Climate change in America: What the U.S. stands to lose

10 12 2009

When it comes to global warming, it’s a common belief that the industrialized countries in the north have created the problem and the developing countries in the south have to suffer the consequences. But that doesn’t mean the industrialized world would escape impact. Read the rest of this entry »





China’s environmental laundry list

10 12 2009

The Copenhagen conference is rolling and Chinese Premier Wen Jiabao joined the ranks of world leaders attending the summit, ensuring the People’s Republic will not be overlooked at the negotiation table. But as the international community addresses the global issue of climate change, China already has its hands full with environmental problems in its own backyard – and some of them will be completely brushed over at Copenhagen. Read the rest of this entry »





Seven Real Scientific Scandals (and why the climate change emails don’t qualify)

6 12 2009

Kristen Minogue/MEDILL

The email leak from the Climate Research Unit at Britain’s University of East Anglia ranks among the major gaffes in science, if only because it’s rare for so many researchers in a single institution to be thrown under scrutiny at once.

But calling it a scientific scandal or implying that it tarnishes the credible evidence for global warming is simply inaccurate. Read the rest of this entry »





Green building: an ironic truth

1 12 2009

David Dwyer's home and first green project. Close to $1 million renovation, but utilities are only $80/month. Kristen Minogue/MEDILL

Nine months after Congress passed the American Reinvestment and Recovery Act, investments in energy efficiency haven’t quite gripped the American public the way legislators hoped they would – and part of it might be because they focused too much on renewables.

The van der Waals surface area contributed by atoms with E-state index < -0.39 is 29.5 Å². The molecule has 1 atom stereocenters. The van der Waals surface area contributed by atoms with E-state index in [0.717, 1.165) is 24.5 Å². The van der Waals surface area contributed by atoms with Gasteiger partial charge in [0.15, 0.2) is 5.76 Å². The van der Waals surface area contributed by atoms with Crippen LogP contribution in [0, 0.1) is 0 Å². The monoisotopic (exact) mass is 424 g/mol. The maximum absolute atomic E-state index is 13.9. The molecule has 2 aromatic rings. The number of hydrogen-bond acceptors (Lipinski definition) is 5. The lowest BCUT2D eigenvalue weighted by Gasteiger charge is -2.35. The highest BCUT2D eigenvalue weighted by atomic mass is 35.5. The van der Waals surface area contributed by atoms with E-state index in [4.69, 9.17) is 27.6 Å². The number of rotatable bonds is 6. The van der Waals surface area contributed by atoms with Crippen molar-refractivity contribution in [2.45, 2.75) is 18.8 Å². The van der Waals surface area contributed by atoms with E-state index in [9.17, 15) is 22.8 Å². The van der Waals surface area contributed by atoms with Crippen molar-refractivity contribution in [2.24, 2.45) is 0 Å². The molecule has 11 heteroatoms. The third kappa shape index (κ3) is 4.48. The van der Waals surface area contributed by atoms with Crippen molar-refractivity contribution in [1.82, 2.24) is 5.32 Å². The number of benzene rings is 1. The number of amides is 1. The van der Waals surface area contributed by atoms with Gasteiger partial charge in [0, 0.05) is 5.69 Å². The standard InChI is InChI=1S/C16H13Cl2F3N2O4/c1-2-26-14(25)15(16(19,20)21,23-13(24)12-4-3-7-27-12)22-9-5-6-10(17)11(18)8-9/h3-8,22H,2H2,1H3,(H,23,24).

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The green dollar dilemma

25 11 2009

With some investors skeptical of the long-term returns, many hopeful green companies have to look for capital in unlikely places. Kristen Minogue/MEDILL

The founders of Natcore Technology had a vision. They wanted to create a thin film for solar cells that would decrease the amount of silicon manufacturers would need to assemble them, cutting the cost of solar panels in half and making the technology more competitive.

But they had trouble winning over potential investors, especially since at the time they did not even know how long the technology would take to develop, much less how much revenue it would generate.

“They didn’t understand that the R&D takes time,” said Charles Provini, president, CEO and director of the company. “They didn’t understand that prototypes have to be developed. They didn’t get that concept.”

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Six technologies that could change the Earth

25 11 2009
These phosphorescent microparticles could power photovoltaic cells 24/7 for up to 12 years. Steve Stark/MPK, CO.

This sheet of phosphorescent microparticles could power photovoltaic cells 24/7 for up to 12 years. Steve Stark/MPK, CO.

From emissions-eating biofuels to metals-scavenging chemicals, the Midwest Clean Tech 2009 conference this week showcased a tidal wave of green ideas. Here are six expo show stoppers. Still in the developing stages, most won’t emerge on the market for at least another year. But they prove that the green movement is moving on innovation. Read the rest of this entry »





Barcelona walk-outs don’t dampen optimism for Copenhagen

12 11 2009

A new climate treaty to replace the Kyoto Protocol seems unlikely. But despite the international antics that marked Copenhagen’s prelude in Barcelona, the mood remains hopeful that something will be accomplished when the international community comes together again this December. Read the rest of this entry »